Search: Digital Future

Tuesday 14 December 2010

eMarketer Research Reveals Marketers Buy In to Promoted Tweets

This is a recent artcile found on eMarketer.

Twitter advertising is attracting more interest from marketers.

In November, the TWTRCON conference and oneforty, an online directory for Twitter tools, surveyed 110 business professionals, mostly from marketing and communications, about their interaction with Twitter’s Promoted Products suite.

Overall, the respondents were interested in using Twitter ads as a part of their marketing mix, with 51% of respondents somewhat or very interested in Promoted Products. However, 27% hadn’t made up their minds and 22% said they had no interest at all.

The survey also noted that many brands and marketers are waiting to see the return on investment and business effect of such programs before getting involved. Buying a Promoted Trend adds the brand or product to the top of Twitter’s Trends list; Promoted Tweets give prominent placement to tweets from the advertiser. A third ad format, Promoted Accounts, includes a branded account among the other accounts Twitter suggests a user should follow.

At the Web 2.0 Summit in San Francisco in November, Twitter co-founder Evan Williams said using Promoted Trends increased the conversation around a topic by three to six times, and that most advertisers return after they have tried the format. Recently, Radio Shack sponsored the Promoted Trend #IfIHadSuperPowers, and Pillsbury used Promoted Tweets to discuss holiday food and recipes.

Twitter users are starting to take notice of the ads. The TWTRCON-oneforty survey found that 37% of respondents have clicked on a Promoted Trend and 29% clicked on a Promoted Tweet.

However, Twitter has a lot to do to catch up to other popular ad formats. Only 11% of the TWTRCON-oneforty study respondents said their organizations had used Twitter’s Promoted Products so far, while 59% were using Google AdWords and 55% used Facebook ads.

In a survey of ad agencies conducted in Q3 2010 by STRATA, 87.9% of respondents said they were likely to use Facebook advertising; less than half as many thought they would use Twitter ads.

Monday 13 December 2010

Facebook Relationships Visualised

Here's a great image of Facebook's visualisation of its connected global relationships from Mashable.

Ben Parr's original Mashable article looks at how this social graph was put together:

Facebook Intern Paul Butler was interested in the locations of friendships, so he decided to create a visualization of Facebook connections around the globe. How local are our friends? Where are the highest concentration of friendships? How do political and geological boundaries affect them?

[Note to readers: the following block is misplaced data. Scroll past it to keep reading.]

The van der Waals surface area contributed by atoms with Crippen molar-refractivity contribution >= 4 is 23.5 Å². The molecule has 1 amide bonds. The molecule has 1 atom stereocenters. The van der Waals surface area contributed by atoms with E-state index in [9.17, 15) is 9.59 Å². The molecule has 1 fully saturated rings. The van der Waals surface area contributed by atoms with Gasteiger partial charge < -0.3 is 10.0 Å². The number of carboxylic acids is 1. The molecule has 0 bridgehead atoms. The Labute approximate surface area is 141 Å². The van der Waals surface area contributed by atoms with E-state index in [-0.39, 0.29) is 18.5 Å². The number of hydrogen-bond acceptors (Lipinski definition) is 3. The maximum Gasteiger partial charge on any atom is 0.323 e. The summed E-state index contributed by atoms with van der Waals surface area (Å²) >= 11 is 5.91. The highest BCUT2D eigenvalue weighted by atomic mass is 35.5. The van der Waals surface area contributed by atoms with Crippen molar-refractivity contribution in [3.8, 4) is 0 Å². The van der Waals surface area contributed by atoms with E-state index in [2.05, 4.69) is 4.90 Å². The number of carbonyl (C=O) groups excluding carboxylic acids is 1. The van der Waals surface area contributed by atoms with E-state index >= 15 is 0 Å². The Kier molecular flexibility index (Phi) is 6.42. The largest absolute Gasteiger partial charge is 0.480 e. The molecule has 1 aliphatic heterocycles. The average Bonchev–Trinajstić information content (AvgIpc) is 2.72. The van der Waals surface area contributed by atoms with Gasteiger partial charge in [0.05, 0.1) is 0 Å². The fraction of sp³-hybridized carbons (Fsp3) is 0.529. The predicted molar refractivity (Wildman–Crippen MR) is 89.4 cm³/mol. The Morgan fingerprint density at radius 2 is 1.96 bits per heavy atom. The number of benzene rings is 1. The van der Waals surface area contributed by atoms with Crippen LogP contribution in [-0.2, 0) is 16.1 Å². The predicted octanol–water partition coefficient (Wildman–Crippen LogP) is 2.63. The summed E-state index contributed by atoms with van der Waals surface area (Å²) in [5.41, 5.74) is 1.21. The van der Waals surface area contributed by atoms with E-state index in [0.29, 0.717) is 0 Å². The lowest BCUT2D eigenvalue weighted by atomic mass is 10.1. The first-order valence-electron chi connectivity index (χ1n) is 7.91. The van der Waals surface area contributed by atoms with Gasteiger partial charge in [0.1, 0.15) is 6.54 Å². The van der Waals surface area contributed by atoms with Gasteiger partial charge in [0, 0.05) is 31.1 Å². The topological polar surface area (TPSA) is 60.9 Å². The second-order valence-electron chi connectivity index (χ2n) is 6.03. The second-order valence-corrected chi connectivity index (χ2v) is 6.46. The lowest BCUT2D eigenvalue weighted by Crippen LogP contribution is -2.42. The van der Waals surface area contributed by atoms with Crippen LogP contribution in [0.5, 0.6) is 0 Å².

Butler started by using a sample of 10 million friend pairs, correlated them with their current cities and then mapped that data using the longitude and latitude of each city.

That was the easy part. Creating the right effect to show connecting relationships between thousands of cities proved to be a challenge. Butler wrote a fascinating Facebook note explaining some of the challenges he faced creating his visualization:

“I began exploring it in R, an open-source statistics environment. As a sanity check, I plotted points at some of the latitude and longitude coordinates. To my relief, what I saw was roughly an outline of the world. Next I erased the dots and plotted lines between the points. After a few minutes of rendering, a big white blob appeared in the center of the map. Some of the outer edges of the blob vaguely resembled the continents, but it was clear that I had too much data to get interesting results just by drawing lines. I thought that making the lines semi-transparent would do the trick, but I quickly realized that my graphing environment couldn’t handle enough shades of color for it to work the way I wanted.

Instead I found a way to simulate the effect I wanted. I defined weights for each pair of cities as a function of the Euclidean distance between them and the number of friends between them. Then I plotted lines between the pairs by weight, so that pairs of cities with the most friendships between them were drawn on top of the others. I used a color ramp from black to blue to white, with each line’s color depending on its weight. I also transformed some of the lines to wrap around the image, rather than spanning more than halfway around the world.”

With a few more tweaks, he eventually came up with the amazing visualization you see here. At first glance, it provides some expected data — the U.S. has the highest concentration of Facebook friendships, and Africa has the lowest concentration. While most of Russia and Antarctica are nowhere to be found, the rest of the world is easily identifiable.